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Bob Wojnowski, John Niyo, and Justin Rogers look ahead to this weekend's game with the Bears and the Lions' playoff chances. Detroit News

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Allen Park — The intent was clear, and on paper the upgrades looked good, but because of injuries the Lions have not had the opportunity to see what their upgraded offense is capable of accomplishing.

That’s not an excuse, just a reality, and one most NFL teams have to deal with at some point during the season. Unfortunately, for the Lions, the adversity hit well before the season began.

The investment in the offensive line has been a clear focus for general manager Bob Quinn. He committed big money to bolstering the unit this year, luring free agents T.J. Lang and Rick Wagner to Detroit. But the best-laid plans were quickly derailed when left tackle Taylor Decker — the first-round pick from the year before — suffered a torn labrum during an OTA practice.

Quinn did what he could to patchwork the loss, shipping a future late-round draft pick to the Los Angeles Rams for former No. 2 overall pick Greg Robinson. But the change of scenery and scheme wasn’t enough to get the talented, but disappointing lineman’s career on track.

He’s since been waived.

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And although it’s unreasonable to pin it exclusively on Decker’s absence, the Lions’ blocking struggled mightily the first half of the season without him. The team was among the league leader in sacks and quarterback pressure allowed, while the ground game hovered near the bottom of the league in most meaningful categories.

“Like we always say, whoever is out there, we’re going to work as hard as we can to be the best we can,” center Travis Swanson said. “It doesn’t matter who is out there, we’re constantly working on chemistry, not just with your starting five, but with everyone in the room because you never know what will happen.”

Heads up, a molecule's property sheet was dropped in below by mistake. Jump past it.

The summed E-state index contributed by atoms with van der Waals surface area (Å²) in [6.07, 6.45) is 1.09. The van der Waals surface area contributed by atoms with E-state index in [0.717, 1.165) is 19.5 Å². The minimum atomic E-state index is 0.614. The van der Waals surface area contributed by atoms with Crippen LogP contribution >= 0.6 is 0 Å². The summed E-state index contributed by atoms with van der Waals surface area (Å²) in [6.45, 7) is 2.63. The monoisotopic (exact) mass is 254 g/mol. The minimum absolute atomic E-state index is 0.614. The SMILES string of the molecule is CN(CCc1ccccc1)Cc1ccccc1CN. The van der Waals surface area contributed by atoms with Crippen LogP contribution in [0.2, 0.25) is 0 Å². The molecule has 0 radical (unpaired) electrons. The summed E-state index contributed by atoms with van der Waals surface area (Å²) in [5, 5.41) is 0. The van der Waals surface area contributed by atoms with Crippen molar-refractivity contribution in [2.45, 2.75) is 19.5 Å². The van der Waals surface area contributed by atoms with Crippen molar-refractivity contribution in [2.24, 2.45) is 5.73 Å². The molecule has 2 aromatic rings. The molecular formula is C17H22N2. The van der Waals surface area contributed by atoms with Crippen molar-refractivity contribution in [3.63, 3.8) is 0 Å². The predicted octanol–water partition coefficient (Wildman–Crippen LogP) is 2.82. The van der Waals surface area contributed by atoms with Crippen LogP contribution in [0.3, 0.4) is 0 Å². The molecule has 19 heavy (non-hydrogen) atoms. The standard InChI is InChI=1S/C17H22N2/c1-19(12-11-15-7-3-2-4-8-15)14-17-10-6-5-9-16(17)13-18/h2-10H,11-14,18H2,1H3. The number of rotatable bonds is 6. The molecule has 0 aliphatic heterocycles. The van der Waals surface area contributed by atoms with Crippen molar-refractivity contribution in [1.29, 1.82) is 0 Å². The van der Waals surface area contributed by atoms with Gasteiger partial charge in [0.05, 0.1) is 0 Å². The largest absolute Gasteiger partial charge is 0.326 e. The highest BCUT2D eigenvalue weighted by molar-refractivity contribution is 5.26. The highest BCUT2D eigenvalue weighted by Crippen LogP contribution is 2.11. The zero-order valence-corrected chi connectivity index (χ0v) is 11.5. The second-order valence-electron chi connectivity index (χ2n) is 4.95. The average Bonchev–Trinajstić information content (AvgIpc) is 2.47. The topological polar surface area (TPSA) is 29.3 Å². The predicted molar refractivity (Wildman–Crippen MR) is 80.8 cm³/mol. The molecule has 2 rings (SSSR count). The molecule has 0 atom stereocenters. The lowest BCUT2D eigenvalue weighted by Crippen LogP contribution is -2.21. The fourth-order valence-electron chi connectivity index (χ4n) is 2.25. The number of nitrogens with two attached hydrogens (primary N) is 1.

Swanson’s attitude is typical, and you need quality depth to succeed in the NFL, but there’s a reason most teams don’t rotate offensive linemen. There arguably not a position group where the talent drop-off from the starters to the backups is steeper.

Decker returned from a five-month absence last week against Cleveland, albeit on a pitch count, but as he did, Lang came down with concussion symptoms, sidelining the veteran guard for the second time this season and delaying the debut of the five-man combination Quinn envisioned.

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Lang returned to the practice field this week and has been a full participant, suggesting he’s in line to return to action. And although Decker might still be somewhat limited, he didn’t suffer a setback against the Browns and scheduled to make his second straight start.

And it’s not just the offensive line.

The team also has all of its offensive weapons healthy. Wide receiver Kenny Golladay, who missed five games with a hamstring injury, and was limited to 11 snaps in his return last week, is no longer showing up on the injury report. Golden Tate, despite continuing to practice in a no-contact red jersey, is also no longer on the report with the nagging shoulder injury he suffered just before the team’s bye.

It’s almost unheard of this deep into the season, but the Lions aren’t missing an offensive starter. They’re not even missing a key contributor. Only third-string running back Dwayne Washington is missing practice right now, and to this point, his role and production is easily replaceable.

Compare this to last season, when the Lions were without their top two running backs, two starting offensive linemen and quarterback Matthew Stafford was nursing a broken finger on his throwing hand down the stretch.

This doesn’t mean everything is going to be perfect from here on out. Decker will understandably be rusty.

“I feel like every single day I’m getting better, I’m getting more comfortable right now,” he said. “But I didn’t get a training camp, I didn’t get a preseason, I didn’t get anything like that. I have to accelerate my learning curve to get comfortable.”

And chemistry up front isn’t going to happen overnight, even knowing you finally have your five best players on the field.

But the recently potent Lions offense, which has averaged more than 400 yards in the three games after the bye, has all the pieces in place to help the team make a late-season surge toward its first division title in 24 years.

“Yeah, I just don’t want to jinx ourselves, but we’re trending in that direction at least,” Lions coach Jim Caldwell said. “So, it’s good to have those guys operating, moving in that direction, and we’ll see what happens come game time. But it certainly does put us in position to perhaps to play a little bit better here down the stretch.”

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